One of the most supportive ways to show up and be a better ally to LGBTQIA+ people in the outdoors is to have our backs if someone is harassing us or being inappropriately critical or vocally harmful. This goes with any form of harm, inappropriate jokes, disrespect projected on the trail, mountain, river, or any form of outdoor activity. It extends to social media, to our families, communities, schools and our representatives.
How we show up as allies matters. We can’t always effectively overcome hate and ignorance by “calling out” inappropriate behavior with a heated or disrespectful response, although often that is our default or first reaction. From my experience, this perpetuates harm, puts others on the immediate defense and continues a downward spiral of hostility that fuels conflict. Certainly any type of behavior that could potentially lead to violence must be “called out” immediately. Being safe is our number one priority.
The best allies I’ve had in the outdoors are those who “call in” offenders. They’ve done it with compassion and love, quietly on the side without putting the offender on the spot. They’ve done it tactfully and respectfully with feedback that’s educational rather than entirely critical. This has more than once resulted in apologies for the offense and an expression of gratitude for helping them understand their inappropriate behavior. This won’t always work, but as allies we should strive to make it our go-to first reaction when possible. Rather than fueling the conversation the offender brings forward, we can respond by speaking up with support and love for the LGBTQTIA+ individual or community being targeted by lifting them up with our words.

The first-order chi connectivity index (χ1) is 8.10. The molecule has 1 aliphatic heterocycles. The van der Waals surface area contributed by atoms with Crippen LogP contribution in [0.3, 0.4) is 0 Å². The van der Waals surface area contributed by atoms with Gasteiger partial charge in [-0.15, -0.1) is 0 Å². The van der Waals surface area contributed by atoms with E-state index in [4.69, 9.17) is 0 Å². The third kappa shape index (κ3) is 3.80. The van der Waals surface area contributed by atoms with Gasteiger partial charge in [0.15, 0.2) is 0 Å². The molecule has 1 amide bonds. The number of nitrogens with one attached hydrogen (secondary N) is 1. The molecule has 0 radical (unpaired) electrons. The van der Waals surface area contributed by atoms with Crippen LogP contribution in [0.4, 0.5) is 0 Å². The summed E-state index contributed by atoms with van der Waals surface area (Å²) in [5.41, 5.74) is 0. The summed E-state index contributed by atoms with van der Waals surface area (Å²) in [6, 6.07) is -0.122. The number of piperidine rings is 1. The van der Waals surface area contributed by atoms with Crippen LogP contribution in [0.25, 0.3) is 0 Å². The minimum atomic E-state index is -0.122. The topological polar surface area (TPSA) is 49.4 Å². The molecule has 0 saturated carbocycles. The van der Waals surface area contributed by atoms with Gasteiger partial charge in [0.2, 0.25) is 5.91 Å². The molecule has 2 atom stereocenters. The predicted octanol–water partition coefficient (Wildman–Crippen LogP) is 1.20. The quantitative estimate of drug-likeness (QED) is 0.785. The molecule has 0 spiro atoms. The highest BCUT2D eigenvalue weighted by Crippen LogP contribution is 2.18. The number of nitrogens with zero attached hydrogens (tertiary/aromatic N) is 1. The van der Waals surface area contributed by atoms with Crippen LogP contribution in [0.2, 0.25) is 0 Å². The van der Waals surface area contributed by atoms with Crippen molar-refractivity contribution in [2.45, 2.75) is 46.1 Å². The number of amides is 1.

Ultimately, love wins. The LGBTQIA+ community is bursting at the seams with the love we want the world to be. We all know that hate in every form comes from deep-seated fear and ignorance. Calling others in with love, instead of perpetuating conflict and hate by calling them out, has the potential to change the conversation from negative to positive. The offenders’ scripts are all too familiar and empty. Let’s do our best to be positive allies, adopt a glass half full rather than half empty, and change the narrative with our responses. Simply pausing before reacting can make a real difference to everyone’s experience, ours included.
Eddie Bauer Alpine Climbing Guide (AMGA/IFMGA)
Angela has been climbing, skiing and working full-time as a mountain guide for well over three decades. She’s one of the most experienced women guides in the industry, and one of only 11 female guides in the country to have achieved certification in all three AMGA disciplines of alpine, rock, and ski guiding.